Unlike the executive secretary in Amdahl, there is no evidence that any of Ricketts’ secretarial duties required United to grant her the power to accept service of process.  Ricketts’ self-description of her position shows it to be clerical in nature: answering phones, distributing mail, preparing reports and performing data entry.  The acceptance of service of process is neither directly connected with nor essential to the performance of these functions.  Ricketts had only been employed by United for five months prior to the attempted service by Wegner, and there was no evidence that she had ever accepted service of process on its behalf, either before or after the attempted service in this case.  Her responsibilities do not include the control of legal paperwork.  Therefore, Wegner’s reliance on Amdahl is misplaced.

In sum, Wegner did not sustain its burden of proof on implied authority.  It offered no circumstantial evidence tending to prove that United delegated the type of responsibilities to Ricketts that would manifest consent by United that she should act on its behalf.  See Winkel, 433 N.W.2d at 139 (holding that there was no implied authority where there was no material evidence anyone in management position manifested consent for counselor to have authority to accept service).  As a result, we conclude that the district court erred in failing to set aside the judgment as void for lack of personal jurisdiction.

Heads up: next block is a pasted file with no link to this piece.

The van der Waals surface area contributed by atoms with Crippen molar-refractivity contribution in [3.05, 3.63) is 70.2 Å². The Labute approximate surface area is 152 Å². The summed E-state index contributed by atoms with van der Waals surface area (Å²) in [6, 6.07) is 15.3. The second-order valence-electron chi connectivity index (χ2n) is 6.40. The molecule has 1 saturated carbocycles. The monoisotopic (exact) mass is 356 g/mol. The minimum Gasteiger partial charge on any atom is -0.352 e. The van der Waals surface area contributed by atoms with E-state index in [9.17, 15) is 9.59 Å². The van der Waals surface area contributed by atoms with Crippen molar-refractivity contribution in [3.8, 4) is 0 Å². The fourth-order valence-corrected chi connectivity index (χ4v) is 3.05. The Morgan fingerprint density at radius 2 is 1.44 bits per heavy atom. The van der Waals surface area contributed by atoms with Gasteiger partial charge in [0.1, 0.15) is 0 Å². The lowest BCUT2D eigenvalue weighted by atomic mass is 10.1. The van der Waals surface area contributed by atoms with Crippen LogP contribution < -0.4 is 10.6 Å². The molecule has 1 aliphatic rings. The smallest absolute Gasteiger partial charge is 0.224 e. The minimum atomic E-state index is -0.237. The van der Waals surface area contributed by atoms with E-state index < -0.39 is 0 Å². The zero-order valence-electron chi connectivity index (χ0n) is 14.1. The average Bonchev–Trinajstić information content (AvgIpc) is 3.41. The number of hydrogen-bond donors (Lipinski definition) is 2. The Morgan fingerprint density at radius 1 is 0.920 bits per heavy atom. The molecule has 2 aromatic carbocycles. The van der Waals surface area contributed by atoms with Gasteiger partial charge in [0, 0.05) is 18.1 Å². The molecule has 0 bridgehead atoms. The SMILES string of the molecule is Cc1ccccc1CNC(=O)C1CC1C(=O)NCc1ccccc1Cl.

We need not address appellant’s remaining ground for vacation of the default judgment. We reverse and remand with instructions to vacate the default judgment and to dismiss the complaint for insufficiency of service.

Reversed and remanded.



[1] United also refers us to the unpublished decision of this court in Televentures, Inc. v. Auto-Owners, Ins. Co., 1996 WL 410406 (Minn. App. 1996) (holding that the position of a law firm receptionist did not involve the exercise of judgment or discretion regarding the firm’s business).